Spain: Barcelona: Catalonian Capital

A Mediterranean hub, Barcelona is the second largest city in Spain, and the capital of Catalunya, one of the 17 semi-autonomous communities in Spain that covers a vast and diverse landscape from the striking coastline up to the Pyrenees.



Upon your arrival in Barcelona, you will be met by your guide and escorted to your accommodation in the city, located in central Barcelona in the elegant Eixample District.

After you’ve had time to settle in, wander out to explore the wide avenues of this area. Lunch will be on your own and we will provide you with suggestions.

Meet your driver in the lobby of your hotel, and begin the evening with a drive that features panoramic views of the city, first along the coast and then down the city’s main roads, passing a number of Gaudi’s architectural masterpieces along the way. Following the drive, you’ll have some time before dinner to acquaint yourself with the neighborhoods surrounding your hotel. Barri Gotic is the center of Barcelona’s old city, and many of the buildings in the area date back to medieval times. El Call, the medieval Jewish quarter, is also located in this area. El Born has become one of the most fashionable areas of the city, featuring countless boutiques and a vibrant café culture and bar scene.

End your first day in Barcelona with dinner on your own. We recommend a restaurant serving up eclectic combinations of contemporary Catalan cuisine. Multiple courses consist of only the finest local ingredients.



After breakfast at the hotel, you’ll be met by your guide to begin your first full day of sightseeing. Barcelona is Gaudí’s city, and you will spend the morning visiting a number of the architect’s works dispersed throughout the city. While Gaudí completed the majority of his work during and after the Art Nouveau movement, he is famed for his individualistic and imperfect designs and his irregular, evolved Gothic architecture. Begun in 1882 and scheduled to be completed in 2026, La Sagrada Familia is a Roman Catholic Church (which looks much more like a giant sand castle), and is Gaudí’s most revered work. Parc Guell is a large municipal garden decorated with many of Gaudí’s winding and colorful structures. Although it is a family residence and is not open to the public, you’ll stop by CasaVincens, characterized by Moorish influences with a Gothic twist. This house, Gaudí’s first important structure, was built between 1883 and 1889.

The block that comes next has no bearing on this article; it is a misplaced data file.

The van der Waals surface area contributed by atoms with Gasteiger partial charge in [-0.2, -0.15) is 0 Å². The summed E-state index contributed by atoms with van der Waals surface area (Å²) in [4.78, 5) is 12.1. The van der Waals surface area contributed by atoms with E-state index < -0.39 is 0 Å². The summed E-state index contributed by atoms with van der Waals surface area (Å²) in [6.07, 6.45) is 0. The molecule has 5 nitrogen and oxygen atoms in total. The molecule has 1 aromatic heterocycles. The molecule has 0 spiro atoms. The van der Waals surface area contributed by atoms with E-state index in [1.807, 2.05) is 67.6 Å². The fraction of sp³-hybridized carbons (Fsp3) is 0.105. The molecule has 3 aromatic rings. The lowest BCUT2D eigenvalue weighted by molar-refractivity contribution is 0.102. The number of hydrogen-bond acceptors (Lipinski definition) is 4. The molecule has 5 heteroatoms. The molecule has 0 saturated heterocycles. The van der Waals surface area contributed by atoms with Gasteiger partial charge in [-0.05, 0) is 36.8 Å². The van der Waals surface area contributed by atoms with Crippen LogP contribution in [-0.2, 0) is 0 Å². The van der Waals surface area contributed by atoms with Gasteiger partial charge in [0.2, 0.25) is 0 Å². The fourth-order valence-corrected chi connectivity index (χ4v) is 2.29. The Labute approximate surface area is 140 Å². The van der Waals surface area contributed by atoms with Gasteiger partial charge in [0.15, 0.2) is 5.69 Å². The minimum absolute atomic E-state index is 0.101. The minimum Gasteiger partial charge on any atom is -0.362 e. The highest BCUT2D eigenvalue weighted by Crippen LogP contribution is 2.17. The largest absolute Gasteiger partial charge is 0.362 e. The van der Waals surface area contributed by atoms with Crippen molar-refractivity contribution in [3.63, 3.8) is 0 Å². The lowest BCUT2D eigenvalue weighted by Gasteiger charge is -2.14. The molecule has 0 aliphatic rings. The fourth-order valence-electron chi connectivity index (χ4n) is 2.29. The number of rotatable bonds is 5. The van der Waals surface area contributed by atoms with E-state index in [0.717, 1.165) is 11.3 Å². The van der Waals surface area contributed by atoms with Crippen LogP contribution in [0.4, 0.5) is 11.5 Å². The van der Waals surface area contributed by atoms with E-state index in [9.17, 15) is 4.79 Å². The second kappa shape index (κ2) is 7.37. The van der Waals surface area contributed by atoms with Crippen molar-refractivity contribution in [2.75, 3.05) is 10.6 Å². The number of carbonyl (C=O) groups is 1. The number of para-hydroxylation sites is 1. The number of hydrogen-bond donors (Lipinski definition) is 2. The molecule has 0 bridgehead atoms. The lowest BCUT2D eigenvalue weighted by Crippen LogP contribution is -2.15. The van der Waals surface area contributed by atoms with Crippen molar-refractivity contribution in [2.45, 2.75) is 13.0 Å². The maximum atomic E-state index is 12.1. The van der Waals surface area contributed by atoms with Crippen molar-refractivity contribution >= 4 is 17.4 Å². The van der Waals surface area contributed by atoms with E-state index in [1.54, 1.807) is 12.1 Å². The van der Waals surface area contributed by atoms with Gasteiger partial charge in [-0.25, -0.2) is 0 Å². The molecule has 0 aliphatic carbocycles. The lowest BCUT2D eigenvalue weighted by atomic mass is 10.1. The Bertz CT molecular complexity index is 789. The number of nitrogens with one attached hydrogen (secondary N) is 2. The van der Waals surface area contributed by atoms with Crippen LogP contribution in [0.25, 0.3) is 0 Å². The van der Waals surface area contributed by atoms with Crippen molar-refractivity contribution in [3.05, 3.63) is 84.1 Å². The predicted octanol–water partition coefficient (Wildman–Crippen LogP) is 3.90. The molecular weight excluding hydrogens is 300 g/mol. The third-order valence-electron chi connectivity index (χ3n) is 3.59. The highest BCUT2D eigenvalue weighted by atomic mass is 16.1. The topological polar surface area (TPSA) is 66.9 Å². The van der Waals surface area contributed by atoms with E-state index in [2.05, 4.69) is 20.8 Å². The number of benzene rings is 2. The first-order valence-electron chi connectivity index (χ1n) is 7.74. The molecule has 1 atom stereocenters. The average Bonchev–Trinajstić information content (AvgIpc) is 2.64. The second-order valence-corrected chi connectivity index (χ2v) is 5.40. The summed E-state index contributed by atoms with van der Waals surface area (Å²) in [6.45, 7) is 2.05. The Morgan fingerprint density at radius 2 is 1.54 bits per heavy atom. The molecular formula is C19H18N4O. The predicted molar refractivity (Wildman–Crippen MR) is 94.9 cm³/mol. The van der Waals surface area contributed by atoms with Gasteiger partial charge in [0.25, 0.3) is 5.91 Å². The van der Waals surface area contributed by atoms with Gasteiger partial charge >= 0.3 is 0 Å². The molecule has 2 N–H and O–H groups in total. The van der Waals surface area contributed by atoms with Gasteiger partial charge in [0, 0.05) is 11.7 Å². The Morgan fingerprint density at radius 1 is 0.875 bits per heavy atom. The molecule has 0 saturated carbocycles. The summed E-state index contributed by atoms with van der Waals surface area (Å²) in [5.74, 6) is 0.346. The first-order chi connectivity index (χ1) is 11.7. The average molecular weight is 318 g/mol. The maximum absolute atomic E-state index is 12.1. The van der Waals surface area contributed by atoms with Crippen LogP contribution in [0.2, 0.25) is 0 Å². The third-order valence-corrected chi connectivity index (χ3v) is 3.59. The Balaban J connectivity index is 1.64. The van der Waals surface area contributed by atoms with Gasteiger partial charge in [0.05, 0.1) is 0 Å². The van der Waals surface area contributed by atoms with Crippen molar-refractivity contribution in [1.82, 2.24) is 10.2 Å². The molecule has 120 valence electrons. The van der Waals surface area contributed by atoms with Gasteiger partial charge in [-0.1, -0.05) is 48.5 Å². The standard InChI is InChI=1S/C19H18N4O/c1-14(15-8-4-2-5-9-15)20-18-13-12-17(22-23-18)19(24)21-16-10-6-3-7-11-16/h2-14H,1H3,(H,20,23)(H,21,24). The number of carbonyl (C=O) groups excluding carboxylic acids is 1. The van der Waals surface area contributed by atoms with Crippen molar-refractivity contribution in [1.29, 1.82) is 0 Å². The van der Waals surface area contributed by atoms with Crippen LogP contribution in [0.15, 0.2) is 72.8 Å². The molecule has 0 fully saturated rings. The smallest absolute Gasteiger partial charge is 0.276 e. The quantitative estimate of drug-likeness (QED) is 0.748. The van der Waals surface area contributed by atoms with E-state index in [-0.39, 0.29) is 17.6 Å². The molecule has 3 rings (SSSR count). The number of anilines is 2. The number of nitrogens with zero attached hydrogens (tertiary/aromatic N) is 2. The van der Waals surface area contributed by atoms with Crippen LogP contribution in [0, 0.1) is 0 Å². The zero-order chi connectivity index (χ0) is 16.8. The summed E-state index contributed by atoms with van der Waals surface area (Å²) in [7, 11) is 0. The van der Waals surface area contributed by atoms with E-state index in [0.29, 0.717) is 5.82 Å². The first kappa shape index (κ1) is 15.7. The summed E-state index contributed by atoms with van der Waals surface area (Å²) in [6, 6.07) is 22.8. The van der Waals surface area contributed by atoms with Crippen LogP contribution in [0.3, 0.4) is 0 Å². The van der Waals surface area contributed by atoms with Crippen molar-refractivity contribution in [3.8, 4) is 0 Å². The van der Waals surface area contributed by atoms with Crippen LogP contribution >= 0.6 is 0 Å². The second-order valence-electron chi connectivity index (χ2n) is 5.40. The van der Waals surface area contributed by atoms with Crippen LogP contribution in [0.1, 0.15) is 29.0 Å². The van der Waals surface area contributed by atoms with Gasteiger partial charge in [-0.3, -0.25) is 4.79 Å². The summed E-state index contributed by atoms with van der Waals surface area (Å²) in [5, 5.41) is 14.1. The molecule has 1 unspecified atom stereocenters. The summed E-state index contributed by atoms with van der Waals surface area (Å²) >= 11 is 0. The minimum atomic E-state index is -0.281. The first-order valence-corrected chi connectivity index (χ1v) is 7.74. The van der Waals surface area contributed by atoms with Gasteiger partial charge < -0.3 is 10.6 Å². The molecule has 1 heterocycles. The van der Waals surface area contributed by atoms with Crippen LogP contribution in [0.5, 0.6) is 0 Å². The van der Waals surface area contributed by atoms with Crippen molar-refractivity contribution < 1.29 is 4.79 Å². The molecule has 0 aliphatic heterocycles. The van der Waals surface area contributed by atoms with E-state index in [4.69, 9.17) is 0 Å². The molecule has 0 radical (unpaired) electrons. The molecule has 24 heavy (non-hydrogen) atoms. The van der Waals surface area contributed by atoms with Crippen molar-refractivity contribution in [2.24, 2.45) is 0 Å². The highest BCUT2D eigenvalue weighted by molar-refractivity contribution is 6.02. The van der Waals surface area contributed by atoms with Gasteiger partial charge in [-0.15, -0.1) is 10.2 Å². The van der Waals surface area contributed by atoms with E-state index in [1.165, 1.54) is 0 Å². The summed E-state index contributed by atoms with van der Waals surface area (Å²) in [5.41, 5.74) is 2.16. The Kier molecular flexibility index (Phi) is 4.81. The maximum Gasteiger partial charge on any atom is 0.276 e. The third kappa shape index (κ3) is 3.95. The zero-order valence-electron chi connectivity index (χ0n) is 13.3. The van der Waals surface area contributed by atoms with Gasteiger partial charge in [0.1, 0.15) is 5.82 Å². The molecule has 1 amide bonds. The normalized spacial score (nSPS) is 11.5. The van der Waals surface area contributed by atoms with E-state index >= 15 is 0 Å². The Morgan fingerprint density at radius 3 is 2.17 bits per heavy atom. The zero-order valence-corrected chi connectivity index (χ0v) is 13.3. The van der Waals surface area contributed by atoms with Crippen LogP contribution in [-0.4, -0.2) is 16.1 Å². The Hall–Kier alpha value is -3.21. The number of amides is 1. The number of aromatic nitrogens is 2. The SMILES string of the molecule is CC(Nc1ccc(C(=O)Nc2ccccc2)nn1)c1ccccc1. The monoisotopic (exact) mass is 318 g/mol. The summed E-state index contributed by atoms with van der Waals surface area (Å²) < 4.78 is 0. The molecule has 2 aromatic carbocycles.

Break for lunch on your own at a nearby tapas restaurant, the perfect spot to dine al fresco at shaded tables along the tree-lined boulevard. Following lunch you’ll have time to do some shopping in the small boutiques that line the narrow streets and lively plazas of Barcelona’s hippest neighborhood, Gracia, which evokes a more local than cosmopolitan feel.

After you’ve had some down time, you’ll regroup for dinner at one of Barcelona’s “secret” restaurants, unmarked and hidden on a narrow street in the Poblesec neighborhood. The restaurant offers a rare and intimate dining experience with an open kitchen and a Mediterranean-inspired menu that changes daily, according to what’s most fresh at the market.